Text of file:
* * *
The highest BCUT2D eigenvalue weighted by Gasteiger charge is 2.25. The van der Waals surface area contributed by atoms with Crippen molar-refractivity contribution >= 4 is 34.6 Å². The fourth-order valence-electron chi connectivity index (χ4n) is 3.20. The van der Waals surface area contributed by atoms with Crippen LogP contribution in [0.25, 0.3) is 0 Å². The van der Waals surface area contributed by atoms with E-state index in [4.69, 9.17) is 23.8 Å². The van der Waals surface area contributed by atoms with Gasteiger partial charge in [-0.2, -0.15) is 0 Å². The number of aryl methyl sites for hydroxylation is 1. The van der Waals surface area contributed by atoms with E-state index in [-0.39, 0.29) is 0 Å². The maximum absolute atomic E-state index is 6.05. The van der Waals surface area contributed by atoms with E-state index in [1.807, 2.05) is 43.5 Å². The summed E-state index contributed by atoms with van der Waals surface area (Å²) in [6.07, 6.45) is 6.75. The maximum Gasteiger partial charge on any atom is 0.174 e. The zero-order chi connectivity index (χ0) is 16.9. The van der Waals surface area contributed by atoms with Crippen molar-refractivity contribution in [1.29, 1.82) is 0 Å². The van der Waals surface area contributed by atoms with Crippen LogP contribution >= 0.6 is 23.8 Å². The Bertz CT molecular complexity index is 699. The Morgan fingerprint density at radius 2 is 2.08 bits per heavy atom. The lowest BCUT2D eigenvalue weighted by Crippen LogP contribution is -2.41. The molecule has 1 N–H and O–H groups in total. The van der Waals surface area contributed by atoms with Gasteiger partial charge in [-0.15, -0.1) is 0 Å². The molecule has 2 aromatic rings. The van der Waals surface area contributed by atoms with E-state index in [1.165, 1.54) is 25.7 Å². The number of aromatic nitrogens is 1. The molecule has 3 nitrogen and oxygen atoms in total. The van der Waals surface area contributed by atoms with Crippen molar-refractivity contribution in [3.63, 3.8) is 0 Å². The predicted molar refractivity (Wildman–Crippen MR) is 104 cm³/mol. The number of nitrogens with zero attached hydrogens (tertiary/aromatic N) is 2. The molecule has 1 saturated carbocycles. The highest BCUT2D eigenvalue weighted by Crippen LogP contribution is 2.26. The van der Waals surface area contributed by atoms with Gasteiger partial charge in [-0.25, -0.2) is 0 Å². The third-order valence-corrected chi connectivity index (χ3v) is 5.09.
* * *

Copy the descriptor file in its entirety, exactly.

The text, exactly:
The highest BCUT2D eigenvalue weighted by Gasteiger charge is 2.25. The van der Waals surface area contributed by atoms with Crippen molar-refractivity contribution >= 4 is 34.6 Å². The fourth-order valence-electron chi connectivity index (χ4n) is 3.20. The van der Waals surface area contributed by atoms with Crippen LogP contribution in [0.25, 0.3) is 0 Å². The van der Waals surface area contributed by atoms with E-state index in [4.69, 9.17) is 23.8 Å². The van der Waals surface area contributed by atoms with Gasteiger partial charge in [-0.2, -0.15) is 0 Å². The number of aryl methyl sites for hydroxylation is 1. The van der Waals surface area contributed by atoms with E-state index in [-0.39, 0.29) is 0 Å². The maximum absolute atomic E-state index is 6.05. The van der Waals surface area contributed by atoms with E-state index in [1.807, 2.05) is 43.5 Å². The summed E-state index contributed by atoms with van der Waals surface area (Å²) in [6.07, 6.45) is 6.75. The maximum Gasteiger partial charge on any atom is 0.174 e. The zero-order chi connectivity index (χ0) is 16.9. The van der Waals surface area contributed by atoms with Crippen molar-refractivity contribution in [1.29, 1.82) is 0 Å². The van der Waals surface area contributed by atoms with Crippen LogP contribution >= 0.6 is 23.8 Å². The Bertz CT molecular complexity index is 699. The Morgan fingerprint density at radius 2 is 2.08 bits per heavy atom. The lowest BCUT2D eigenvalue weighted by Crippen LogP contribution is -2.41. The molecule has 1 N–H and O–H groups in total. The van der Waals surface area contributed by atoms with Gasteiger partial charge in [-0.15, -0.1) is 0 Å². The molecule has 2 aromatic rings. The van der Waals surface area contributed by atoms with E-state index in [1.165, 1.54) is 25.7 Å². The number of aromatic nitrogens is 1. The molecule has 3 nitrogen and oxygen atoms in total. The van der Waals surface area contributed by atoms with Crippen molar-refractivity contribution in [3.63, 3.8) is 0 Å². The predicted molar refractivity (Wildman–Crippen MR) is 104 cm³/mol. The number of nitrogens with zero attached hydrogens (tertiary/aromatic N) is 2. The molecule has 1 saturated carbocycles. The highest BCUT2D eigenvalue weighted by Crippen LogP contribution is 2.26. The van der Waals surface area contributed by atoms with Gasteiger partial charge in [-0.25, -0.2) is 0 Å². The third-order valence-corrected chi connectivity index (χ3v) is 5.09.